A 9-year search from a unique observatory in an old iron mine 2,000 feet underground has yielded two possible detections of weakly interacting massive particles, or WIMPs. But physicists, who include two University of Florida researchers, say there is about a one in four chance that the detections were merely background noise -- meaning that a worldwide hunt involving at least two dozen different observatories and hundreds of scientists will continue.
"With one or two events, it's tough. The numbers are too small," said Tarek Saab, a UF assistant professor and one of dozens of physicists participating in the Cryogenic Dark Matter Search II, or CDMS II, experiment based in the Soudan mine in Northern Minnesota.
A paper about the results is set to appear February 11 in Science Express, the journal Science's Web site for selected papers that appear in advance of the print publication.
Scientists recognized decades ago that the rotational speed of galaxies and the behavior of galaxy clusters could not be explained by the traditional forces of gravity due to the mass of visible stars alone. Something else -- something invisible, undetectable yet extremely powerful -- had to exert the force required to cause the galaxies' more-rapid-than-expected rotational speed and similar anomalous observations.
What came to be known as "dark matter" -- dark because it neither reflects nor absorbs light in any form, visible or other -- is now estimated to comprise as much as 23 percent of the universe. But despite abundant evidence for its influence, no one has ever observed dark matter directly.
There are several possibilities for the composition of this mysterious, omnipresent matter. Particle physics theory points toward WIMPs as one of the most likely candidates.
WIMPs are "weakly interacting" because, although their masses are thought to be comparable to the masses of standard atomic nuclei, they have little or no effect on ordinary matter.
Among other things, that makes them extremely difficult to detect.
However, scientists believe WIMPs should occasionally "kick" or bounce off standard atomic nuclei, leaving behind a small amount of energy that should be possible to detect.
The CDMS II observatory is located a half-mile underground beneath rock that blocks most particles, such as those accompanying cosmic rays. At the observatory's heart are 30 hockey-puck-sized germanium and silicon detectors cryogenically frozen to negative 459.58 Fahrenheit, just shy of absolute zero. In theory, WIMPs would be among the few particles that make it all the way through the earth and rock. They would then occasionally kick the atoms on these detectors, generating a tiny amount of heat, a signal that would be observed and recorded on the experiment's computers.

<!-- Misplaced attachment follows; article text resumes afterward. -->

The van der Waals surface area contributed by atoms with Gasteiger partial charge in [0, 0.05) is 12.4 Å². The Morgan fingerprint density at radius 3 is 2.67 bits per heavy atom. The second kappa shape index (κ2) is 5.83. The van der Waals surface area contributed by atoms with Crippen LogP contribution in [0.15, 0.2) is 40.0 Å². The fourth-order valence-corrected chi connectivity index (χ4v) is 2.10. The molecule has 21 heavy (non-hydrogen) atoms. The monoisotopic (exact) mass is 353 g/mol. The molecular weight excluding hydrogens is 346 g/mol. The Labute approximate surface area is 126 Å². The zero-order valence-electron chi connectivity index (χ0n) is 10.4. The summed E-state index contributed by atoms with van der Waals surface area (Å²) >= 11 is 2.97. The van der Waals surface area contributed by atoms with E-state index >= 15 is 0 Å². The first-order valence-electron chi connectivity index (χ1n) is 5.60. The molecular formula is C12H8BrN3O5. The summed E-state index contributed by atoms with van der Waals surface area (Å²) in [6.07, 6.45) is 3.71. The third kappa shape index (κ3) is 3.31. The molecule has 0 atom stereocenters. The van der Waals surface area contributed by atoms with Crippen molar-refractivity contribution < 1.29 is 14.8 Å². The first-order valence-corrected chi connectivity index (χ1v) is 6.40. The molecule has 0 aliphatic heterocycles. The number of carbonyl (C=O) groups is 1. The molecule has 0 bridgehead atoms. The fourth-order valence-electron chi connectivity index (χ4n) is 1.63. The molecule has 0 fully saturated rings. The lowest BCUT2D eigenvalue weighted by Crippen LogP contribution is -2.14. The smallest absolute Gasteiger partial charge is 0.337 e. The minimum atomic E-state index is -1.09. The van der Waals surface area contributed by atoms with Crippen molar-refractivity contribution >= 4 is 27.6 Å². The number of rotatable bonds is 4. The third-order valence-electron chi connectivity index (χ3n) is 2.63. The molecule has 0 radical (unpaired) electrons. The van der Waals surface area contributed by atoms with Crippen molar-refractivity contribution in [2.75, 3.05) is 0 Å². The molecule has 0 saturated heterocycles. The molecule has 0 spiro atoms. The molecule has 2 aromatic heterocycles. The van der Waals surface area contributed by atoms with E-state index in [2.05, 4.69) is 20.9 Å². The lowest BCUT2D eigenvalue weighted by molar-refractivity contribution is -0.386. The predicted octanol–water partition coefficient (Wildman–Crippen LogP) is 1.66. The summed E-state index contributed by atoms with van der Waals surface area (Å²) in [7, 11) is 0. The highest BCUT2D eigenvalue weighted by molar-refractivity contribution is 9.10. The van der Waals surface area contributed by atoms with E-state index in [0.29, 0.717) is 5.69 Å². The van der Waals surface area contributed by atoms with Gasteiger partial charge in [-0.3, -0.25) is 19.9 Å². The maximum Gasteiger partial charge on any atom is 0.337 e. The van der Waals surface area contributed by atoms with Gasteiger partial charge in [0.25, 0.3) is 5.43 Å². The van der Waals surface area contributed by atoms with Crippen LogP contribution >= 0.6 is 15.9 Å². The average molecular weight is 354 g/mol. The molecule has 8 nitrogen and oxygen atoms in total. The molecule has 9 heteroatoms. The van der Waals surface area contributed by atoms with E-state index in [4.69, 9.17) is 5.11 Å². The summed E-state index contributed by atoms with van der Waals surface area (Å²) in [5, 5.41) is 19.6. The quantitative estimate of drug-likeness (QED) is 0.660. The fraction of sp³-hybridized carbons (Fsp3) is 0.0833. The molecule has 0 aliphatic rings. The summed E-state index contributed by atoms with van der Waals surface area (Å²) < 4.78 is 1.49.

Durdana Balakishiyeva, a postdoctoral associate in physics at UF, and Saab have participated in the analysis of data produced by the experiment as well as simulations of the detectors' response. Beginning in 2007 they have helped to test many of the detectors at the UF campus in Gainesville which are being used in the successor SuperCDMS experiment. The UF tests involved cooling and operating the detectors just as they are operated in Minnesota to verify that they were up to par.
The 15 institutions participating in CDMS II gathered data from 2003 to 2009. Observers recorded the two possible WIMP events in 2007, one on Aug. 8 and the second on Oct. 27. Scientists had estimated that five detections would be sufficient to confirm WIMPs -- meaning that the two fell short, according to the CDMS. But while the two detections may not be conclusive, they do help to set more stringent values on the WIMPs' interaction with subatomic particles.
"Up until now, not only us, but everybody was operating without statistics -- we were blind in that sense," Balakishiyeva said. "But now we can speak of statistics in some way."
At the very least, the finding helps to eliminate some theories about dark matter -- raising the profile of the WIMP and potentially accelerating the race to detect it.
"Many people believe we are extremely close -- not just us, but other experiments," Saab said. "It is expected or certainly hoped that in the next five years or so, someone will see a clear signal."